But not all cultures value straight teeth the same way. In Japan, for example, some women actually pay to have their teeth disarranged. Think reverse braces. It’s known as the ‘yaeba’ or ‘double-tooth’ look, and some young Japanese find it attractive. Michelle Phan, a Vietnamese-American beauty blogger, summed it up this way: “In Japan, crooked teeth are actually endearing, and it shows that a girl is not perfect. Men find that more approachable.”
We can see a similar thing in mainstream Western culture, with the recent trend towards tooth gaps (also known as diastema, and usually caused by delayed baby teeth). Lauren Hutton popularised the look in the 1970s, and models like Lara Stone and Georgia Jagger brought it back, to the point where dentists reported patients wanting to widen their tooth gaps, or reverse previous closure work. Imperfect is, apparently, the new perfection.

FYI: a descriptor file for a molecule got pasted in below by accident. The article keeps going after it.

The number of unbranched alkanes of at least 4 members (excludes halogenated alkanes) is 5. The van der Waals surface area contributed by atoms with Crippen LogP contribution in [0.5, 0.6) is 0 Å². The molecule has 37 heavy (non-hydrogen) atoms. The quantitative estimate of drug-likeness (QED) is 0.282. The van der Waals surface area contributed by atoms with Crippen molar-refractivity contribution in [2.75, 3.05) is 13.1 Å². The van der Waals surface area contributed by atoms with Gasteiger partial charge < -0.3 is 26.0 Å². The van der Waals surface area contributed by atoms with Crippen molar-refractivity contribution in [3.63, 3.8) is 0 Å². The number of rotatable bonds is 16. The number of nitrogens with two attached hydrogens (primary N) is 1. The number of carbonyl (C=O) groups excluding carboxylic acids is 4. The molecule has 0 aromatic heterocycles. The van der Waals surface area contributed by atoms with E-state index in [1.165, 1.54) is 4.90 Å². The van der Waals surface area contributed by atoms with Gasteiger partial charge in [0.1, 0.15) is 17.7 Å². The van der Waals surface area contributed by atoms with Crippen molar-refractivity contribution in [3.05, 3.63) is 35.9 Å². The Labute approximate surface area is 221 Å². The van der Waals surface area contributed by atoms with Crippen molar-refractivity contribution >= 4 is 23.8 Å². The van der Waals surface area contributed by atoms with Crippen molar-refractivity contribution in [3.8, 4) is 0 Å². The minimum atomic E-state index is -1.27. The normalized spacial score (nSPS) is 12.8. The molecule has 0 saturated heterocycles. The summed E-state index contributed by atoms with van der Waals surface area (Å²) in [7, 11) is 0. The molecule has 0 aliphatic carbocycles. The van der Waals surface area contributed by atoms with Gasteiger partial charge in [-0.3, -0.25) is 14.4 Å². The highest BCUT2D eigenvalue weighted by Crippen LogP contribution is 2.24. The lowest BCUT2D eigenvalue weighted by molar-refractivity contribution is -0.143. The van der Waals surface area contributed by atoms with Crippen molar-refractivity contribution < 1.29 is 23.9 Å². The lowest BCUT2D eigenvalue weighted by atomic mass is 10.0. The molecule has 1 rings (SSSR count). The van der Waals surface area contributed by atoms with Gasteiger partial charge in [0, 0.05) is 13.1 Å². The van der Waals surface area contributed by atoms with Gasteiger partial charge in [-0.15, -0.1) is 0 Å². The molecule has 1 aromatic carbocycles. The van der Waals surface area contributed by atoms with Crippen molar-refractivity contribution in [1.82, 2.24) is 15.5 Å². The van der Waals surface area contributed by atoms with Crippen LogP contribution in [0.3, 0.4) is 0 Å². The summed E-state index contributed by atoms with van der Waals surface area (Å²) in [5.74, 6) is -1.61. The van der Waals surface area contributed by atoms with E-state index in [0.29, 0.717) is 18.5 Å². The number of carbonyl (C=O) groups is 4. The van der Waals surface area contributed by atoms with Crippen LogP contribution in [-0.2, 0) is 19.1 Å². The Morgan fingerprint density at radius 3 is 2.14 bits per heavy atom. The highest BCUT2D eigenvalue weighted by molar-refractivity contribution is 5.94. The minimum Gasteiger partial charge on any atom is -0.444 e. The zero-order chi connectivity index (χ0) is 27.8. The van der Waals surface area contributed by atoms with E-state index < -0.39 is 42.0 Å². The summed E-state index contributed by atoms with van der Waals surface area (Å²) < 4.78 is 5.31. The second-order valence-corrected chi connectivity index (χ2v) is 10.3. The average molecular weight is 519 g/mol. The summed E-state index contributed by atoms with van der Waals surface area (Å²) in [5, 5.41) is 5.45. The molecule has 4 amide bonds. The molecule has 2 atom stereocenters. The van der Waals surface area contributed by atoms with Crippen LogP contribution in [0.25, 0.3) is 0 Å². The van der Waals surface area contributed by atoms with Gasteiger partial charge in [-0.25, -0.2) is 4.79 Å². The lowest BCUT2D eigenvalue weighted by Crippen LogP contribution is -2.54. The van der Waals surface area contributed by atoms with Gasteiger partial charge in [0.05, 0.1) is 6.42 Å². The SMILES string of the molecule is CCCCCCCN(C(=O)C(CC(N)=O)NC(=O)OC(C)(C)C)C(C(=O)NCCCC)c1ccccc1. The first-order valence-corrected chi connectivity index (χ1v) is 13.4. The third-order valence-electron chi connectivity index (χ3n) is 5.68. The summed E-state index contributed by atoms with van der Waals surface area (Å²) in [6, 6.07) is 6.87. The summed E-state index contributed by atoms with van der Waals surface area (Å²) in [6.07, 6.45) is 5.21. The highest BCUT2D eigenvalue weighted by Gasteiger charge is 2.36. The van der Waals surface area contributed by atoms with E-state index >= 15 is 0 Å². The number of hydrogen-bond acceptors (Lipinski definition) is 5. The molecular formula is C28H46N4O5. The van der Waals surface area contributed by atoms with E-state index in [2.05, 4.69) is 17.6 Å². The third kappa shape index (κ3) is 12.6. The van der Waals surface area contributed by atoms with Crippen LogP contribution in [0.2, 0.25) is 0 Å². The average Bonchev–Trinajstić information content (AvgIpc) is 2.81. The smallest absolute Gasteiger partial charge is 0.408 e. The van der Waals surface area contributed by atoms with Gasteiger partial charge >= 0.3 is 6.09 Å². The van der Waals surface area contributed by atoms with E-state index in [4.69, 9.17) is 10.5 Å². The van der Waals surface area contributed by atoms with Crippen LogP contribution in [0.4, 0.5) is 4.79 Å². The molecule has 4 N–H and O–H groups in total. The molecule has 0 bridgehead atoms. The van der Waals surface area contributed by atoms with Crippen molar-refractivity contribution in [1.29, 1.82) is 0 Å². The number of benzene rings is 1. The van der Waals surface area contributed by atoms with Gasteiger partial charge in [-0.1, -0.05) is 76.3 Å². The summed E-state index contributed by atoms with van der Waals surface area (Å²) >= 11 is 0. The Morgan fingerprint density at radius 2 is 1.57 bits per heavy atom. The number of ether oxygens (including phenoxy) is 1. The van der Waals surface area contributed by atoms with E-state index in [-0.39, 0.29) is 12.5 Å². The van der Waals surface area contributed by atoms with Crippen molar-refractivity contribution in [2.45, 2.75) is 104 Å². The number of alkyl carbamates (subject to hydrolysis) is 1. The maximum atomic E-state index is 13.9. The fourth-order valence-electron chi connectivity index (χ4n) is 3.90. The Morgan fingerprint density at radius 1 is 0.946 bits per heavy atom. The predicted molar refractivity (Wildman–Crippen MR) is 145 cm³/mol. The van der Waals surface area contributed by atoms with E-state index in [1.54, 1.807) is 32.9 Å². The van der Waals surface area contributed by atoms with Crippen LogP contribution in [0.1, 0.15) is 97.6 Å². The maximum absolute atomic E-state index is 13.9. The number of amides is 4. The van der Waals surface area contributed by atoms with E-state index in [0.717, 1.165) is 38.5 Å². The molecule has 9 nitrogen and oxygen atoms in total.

And what about the British smile stereotype? Do Brits really have bad teeth? Eh, not so much. As you might have guessed, this is just a lazy cliché. On pure oral health, Britain actually scores better than the Hollywood-smile-obsessed US. According to OECD figures, the average number of missing or filled teeth for a child in the UK is around 0.7. In America, that number is 1.3. (And in Australia it’s 2.5 – yikes!) Take that, Big Book of British Smiles.
So yes, not all teeth are created equal, but they can become more equal with expensive and painful reconstructive orthodontic work. And that’s probably something to smile about.